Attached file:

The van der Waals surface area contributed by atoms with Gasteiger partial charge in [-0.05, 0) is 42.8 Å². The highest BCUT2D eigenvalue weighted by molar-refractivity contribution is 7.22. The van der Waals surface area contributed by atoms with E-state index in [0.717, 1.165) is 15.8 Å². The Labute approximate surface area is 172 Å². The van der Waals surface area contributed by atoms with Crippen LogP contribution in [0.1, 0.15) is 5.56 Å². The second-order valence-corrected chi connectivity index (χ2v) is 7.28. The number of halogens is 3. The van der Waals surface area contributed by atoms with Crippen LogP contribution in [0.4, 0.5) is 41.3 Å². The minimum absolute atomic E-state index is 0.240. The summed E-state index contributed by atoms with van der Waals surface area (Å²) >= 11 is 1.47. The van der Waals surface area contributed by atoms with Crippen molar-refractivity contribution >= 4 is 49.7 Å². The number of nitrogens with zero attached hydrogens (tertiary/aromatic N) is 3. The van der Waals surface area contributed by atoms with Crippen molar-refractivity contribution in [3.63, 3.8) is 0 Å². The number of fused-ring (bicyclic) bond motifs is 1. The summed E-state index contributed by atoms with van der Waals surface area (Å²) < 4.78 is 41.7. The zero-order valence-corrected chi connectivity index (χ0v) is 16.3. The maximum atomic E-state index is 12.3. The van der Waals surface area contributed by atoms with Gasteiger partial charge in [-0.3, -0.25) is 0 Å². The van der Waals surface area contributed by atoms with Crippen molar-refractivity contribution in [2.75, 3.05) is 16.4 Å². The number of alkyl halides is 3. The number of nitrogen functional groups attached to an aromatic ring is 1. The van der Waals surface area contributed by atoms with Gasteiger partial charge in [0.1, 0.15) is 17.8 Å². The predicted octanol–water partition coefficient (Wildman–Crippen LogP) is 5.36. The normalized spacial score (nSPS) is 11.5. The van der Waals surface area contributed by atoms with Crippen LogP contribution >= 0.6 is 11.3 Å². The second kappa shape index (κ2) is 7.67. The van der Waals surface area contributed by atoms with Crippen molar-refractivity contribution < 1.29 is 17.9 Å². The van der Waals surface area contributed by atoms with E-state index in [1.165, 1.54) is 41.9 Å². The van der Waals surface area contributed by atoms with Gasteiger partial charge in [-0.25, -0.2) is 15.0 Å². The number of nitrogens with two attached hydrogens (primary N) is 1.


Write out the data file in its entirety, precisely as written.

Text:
The van der Waals surface area contributed by atoms with Gasteiger partial charge in [-0.05, 0) is 42.8 Å². The highest BCUT2D eigenvalue weighted by molar-refractivity contribution is 7.22. The van der Waals surface area contributed by atoms with E-state index in [0.717, 1.165) is 15.8 Å². The Labute approximate surface area is 172 Å². The van der Waals surface area contributed by atoms with Crippen LogP contribution in [0.1, 0.15) is 5.56 Å². The second-order valence-corrected chi connectivity index (χ2v) is 7.28. The number of halogens is 3. The van der Waals surface area contributed by atoms with Crippen LogP contribution in [0.4, 0.5) is 41.3 Å². The minimum absolute atomic E-state index is 0.240. The summed E-state index contributed by atoms with van der Waals surface area (Å²) >= 11 is 1.47. The van der Waals surface area contributed by atoms with Crippen molar-refractivity contribution >= 4 is 49.7 Å². The number of nitrogens with zero attached hydrogens (tertiary/aromatic N) is 3. The van der Waals surface area contributed by atoms with Crippen molar-refractivity contribution in [3.63, 3.8) is 0 Å². The number of fused-ring (bicyclic) bond motifs is 1. The summed E-state index contributed by atoms with van der Waals surface area (Å²) < 4.78 is 41.7. The zero-order valence-corrected chi connectivity index (χ0v) is 16.3. The maximum atomic E-state index is 12.3. The van der Waals surface area contributed by atoms with Gasteiger partial charge in [-0.3, -0.25) is 0 Å². The van der Waals surface area contributed by atoms with Crippen molar-refractivity contribution in [2.75, 3.05) is 16.4 Å². The number of alkyl halides is 3. The number of nitrogen functional groups attached to an aromatic ring is 1. The van der Waals surface area contributed by atoms with Gasteiger partial charge in [0.1, 0.15) is 17.8 Å². The predicted octanol–water partition coefficient (Wildman–Crippen LogP) is 5.36. The normalized spacial score (nSPS) is 11.5. The van der Waals surface area contributed by atoms with Crippen LogP contribution >= 0.6 is 11.3 Å². The second kappa shape index (κ2) is 7.67. The van der Waals surface area contributed by atoms with Crippen molar-refractivity contribution < 1.29 is 17.9 Å². The van der Waals surface area contributed by atoms with E-state index in [1.165, 1.54) is 41.9 Å². The van der Waals surface area contributed by atoms with Gasteiger partial charge in [-0.25, -0.2) is 15.0 Å². The number of nitrogens with two attached hydrogens (primary N) is 1.